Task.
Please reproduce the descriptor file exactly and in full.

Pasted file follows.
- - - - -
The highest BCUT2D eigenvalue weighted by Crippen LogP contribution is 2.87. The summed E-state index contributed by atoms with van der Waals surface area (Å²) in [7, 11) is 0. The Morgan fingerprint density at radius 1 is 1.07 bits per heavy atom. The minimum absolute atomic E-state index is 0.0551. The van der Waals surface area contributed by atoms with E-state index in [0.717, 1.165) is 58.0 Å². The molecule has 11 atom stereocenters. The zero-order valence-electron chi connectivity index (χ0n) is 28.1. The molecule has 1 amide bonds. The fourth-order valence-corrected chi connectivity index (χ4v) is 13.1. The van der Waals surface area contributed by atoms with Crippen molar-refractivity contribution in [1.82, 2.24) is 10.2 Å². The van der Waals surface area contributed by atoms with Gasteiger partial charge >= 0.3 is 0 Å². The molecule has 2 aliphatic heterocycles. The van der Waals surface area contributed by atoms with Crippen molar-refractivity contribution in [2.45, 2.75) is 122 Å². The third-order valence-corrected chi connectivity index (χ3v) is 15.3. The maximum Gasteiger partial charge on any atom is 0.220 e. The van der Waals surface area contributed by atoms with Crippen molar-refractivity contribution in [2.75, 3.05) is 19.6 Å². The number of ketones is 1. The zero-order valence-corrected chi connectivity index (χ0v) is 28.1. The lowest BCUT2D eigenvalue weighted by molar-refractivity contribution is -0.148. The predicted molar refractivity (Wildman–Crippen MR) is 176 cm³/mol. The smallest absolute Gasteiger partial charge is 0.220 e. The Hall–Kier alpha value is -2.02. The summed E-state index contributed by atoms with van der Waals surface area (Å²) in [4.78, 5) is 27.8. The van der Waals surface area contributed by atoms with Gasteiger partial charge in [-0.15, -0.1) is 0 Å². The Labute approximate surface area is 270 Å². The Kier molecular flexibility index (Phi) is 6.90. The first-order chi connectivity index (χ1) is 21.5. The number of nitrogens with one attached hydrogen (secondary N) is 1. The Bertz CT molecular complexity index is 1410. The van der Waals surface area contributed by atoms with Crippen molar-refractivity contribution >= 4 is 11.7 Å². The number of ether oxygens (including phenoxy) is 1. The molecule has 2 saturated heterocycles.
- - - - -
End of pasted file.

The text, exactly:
The highest BCUT2D eigenvalue weighted by Crippen LogP contribution is 2.87. The summed E-state index contributed by atoms with van der Waals surface area (Å²) in [7, 11) is 0. The Morgan fingerprint density at radius 1 is 1.07 bits per heavy atom. The minimum absolute atomic E-state index is 0.0551. The van der Waals surface area contributed by atoms with E-state index in [0.717, 1.165) is 58.0 Å². The molecule has 11 atom stereocenters. The zero-order valence-electron chi connectivity index (χ0n) is 28.1. The molecule has 1 amide bonds. The fourth-order valence-corrected chi connectivity index (χ4v) is 13.1. The van der Waals surface area contributed by atoms with Crippen molar-refractivity contribution in [1.82, 2.24) is 10.2 Å². The van der Waals surface area contributed by atoms with Gasteiger partial charge >= 0.3 is 0 Å². The molecule has 2 aliphatic heterocycles. The van der Waals surface area contributed by atoms with Crippen molar-refractivity contribution in [2.45, 2.75) is 122 Å². The third-order valence-corrected chi connectivity index (χ3v) is 15.3. The maximum Gasteiger partial charge on any atom is 0.220 e. The van der Waals surface area contributed by atoms with Crippen molar-refractivity contribution in [2.75, 3.05) is 19.6 Å². The number of ketones is 1. The zero-order valence-corrected chi connectivity index (χ0v) is 28.1. The lowest BCUT2D eigenvalue weighted by molar-refractivity contribution is -0.148. The predicted molar refractivity (Wildman–Crippen MR) is 176 cm³/mol. The smallest absolute Gasteiger partial charge is 0.220 e. The Hall–Kier alpha value is -2.02. The summed E-state index contributed by atoms with van der Waals surface area (Å²) in [4.78, 5) is 27.8. The van der Waals surface area contributed by atoms with Gasteiger partial charge in [-0.15, -0.1) is 0 Å². The Labute approximate surface area is 270 Å². The Kier molecular flexibility index (Phi) is 6.90. The first-order chi connectivity index (χ1) is 21.5. The number of nitrogens with one attached hydrogen (secondary N) is 1. The Bertz CT molecular complexity index is 1410. The van der Waals surface area contributed by atoms with Crippen molar-refractivity contribution >= 4 is 11.7 Å². The number of ether oxygens (including phenoxy) is 1. The molecule has 2 saturated heterocycles.